The 7 Creepiest Abandoned Places in (and Around) Louisville

Merchants' Ice Tower | <a href="" target="_blank">Michael C. Wells Photography</a>
Merchants' Ice Tower | <a href="" target="_blank">Michael C. Wells Photography</a>

We’ve got to be honest: as great as Kentucky is, it is not without its shady history. Cringe-inducing (and straight up weird) tales and abandoned landmarks appear to fill the Bluegrass State. Seriously, we’re talking weird. Like a half-man, half-goat creature (who used to be a farmer, naturally) that supposedly hangs out on an abandoned train trestle... and not because he missed his train.

So, if you’re brave enough to take a ride (and hopefully a flashlight) to some of the weirdest places imaginable in and around Louisville, by all means, go ahead and do so. We can’t wait to hear what happened. You know, if you make it out alive.

Wikimedia/Kris Arnold

Southern Jefferson County
Arguably one of the most haunted spots in Louisville, Waverly Hills Sanitorium first opened in 1910 as a hospital meant to accommodate 40 or 50 tuberculosis patients. However, a TB outbreak in the following years prompted the construction of additional hospital buildings -- some of which are still standing today. The sanatorium was closed in 1962, after nearly 9,000 people had died within its walls. It then sat empty for decades until being purchased and turned into a facility for ghost tours. Of course, there are still some spooky, unrefurbished corridors that are closed to public.

Flickr/Louisville Images

This Romanesque-style mansion was built for a prominent coffee merchant named Samuel Ouerbacker in the late 19th century. It changed hands a number of times over the years but was eventually repossessed by the city in 2005. In 2014, the property was sold for $1 to Oracle Design with the hopes of restoring the mansion and turning it into apartments.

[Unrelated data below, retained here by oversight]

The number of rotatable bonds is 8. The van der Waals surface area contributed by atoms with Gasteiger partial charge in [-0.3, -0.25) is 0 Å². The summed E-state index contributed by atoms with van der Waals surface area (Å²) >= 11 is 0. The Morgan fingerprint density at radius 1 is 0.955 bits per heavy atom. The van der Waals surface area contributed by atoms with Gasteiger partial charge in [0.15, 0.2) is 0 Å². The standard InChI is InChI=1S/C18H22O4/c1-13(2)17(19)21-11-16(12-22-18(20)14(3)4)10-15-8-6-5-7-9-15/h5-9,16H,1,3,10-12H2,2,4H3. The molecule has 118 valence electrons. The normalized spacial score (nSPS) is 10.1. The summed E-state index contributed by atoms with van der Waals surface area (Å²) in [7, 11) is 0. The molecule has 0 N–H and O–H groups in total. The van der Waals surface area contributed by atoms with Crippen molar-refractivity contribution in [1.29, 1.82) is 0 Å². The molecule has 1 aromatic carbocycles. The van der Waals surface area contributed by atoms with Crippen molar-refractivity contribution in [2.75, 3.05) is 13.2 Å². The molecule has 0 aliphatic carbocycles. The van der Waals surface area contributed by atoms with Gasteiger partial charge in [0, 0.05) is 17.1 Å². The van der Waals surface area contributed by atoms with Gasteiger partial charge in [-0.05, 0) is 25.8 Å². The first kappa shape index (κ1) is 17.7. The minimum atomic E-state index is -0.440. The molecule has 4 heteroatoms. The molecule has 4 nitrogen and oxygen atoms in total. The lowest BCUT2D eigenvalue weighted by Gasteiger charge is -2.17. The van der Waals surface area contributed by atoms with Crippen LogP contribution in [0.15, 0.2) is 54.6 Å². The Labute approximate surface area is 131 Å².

Flickr/Sarah Altendorf

Frankfort, Kentucky
While not in Louisville, this abandoned distillery has some newfound Louisville ties. Built in the late 1800s, Old Taylor Distillery -- complete with turrets, gardens and pools -- didn’t look like other distilleries of its time. Because of its abandonment in 1972, and the ensuing decades of neglect, vandalism, and decay, the property was looking pretty rough. Enter Louisville distiller Marianne Barnes who, alongside a team of developers, hoped to restore the property to its former glory.

Michael C. Wells Photography

Standing 13-stories tall, this former cold storage and ice production building towers over the Smoketown neighborhood. Developers have expressed an interest in turning it into apartment buildings. As of now, however, the tower is just a crumbling eyesore that occasionally loses a few bricks.

Flickr/David Kidd

Go hunting for one of Louisville’s most famous urban legends at this location -- the Pope Lick Goatman... who is obviously part-goat, part-man. There are numerous theories as to how exactly the monster came to be: some say he is a circus freak who vowed revenge for being mistreated, others say he is a bizarre reincarnation of a farmer who sacrificed goats for Satanic powers. According to legend, he lures visitors onto this (mostly) abandoned train trestle. However, a few trains still occasionally rattle over the rickety tracks, and that’s how his victims meet their demise. Explore at your own risk.


For years, rumors have circulated about a web of tunnels beneath the city that were used during Prohibition. Some of these are well-known, like the ones that have been boarded beneath the Seelbach Hotel (where Al Capone would occasionally play poker), while others are still somewhat of a mystery, like the freight subway tunnels that ran under the city before WWII.

Flickr/Kylen Louanne

Kentucky Lake
This eerie relic is definitely worth the road trip out of Louisville. First launched in 1902 as a luxury yacht, the “Ghost Ship” is a popular site for paddlers and geocachers to explore.

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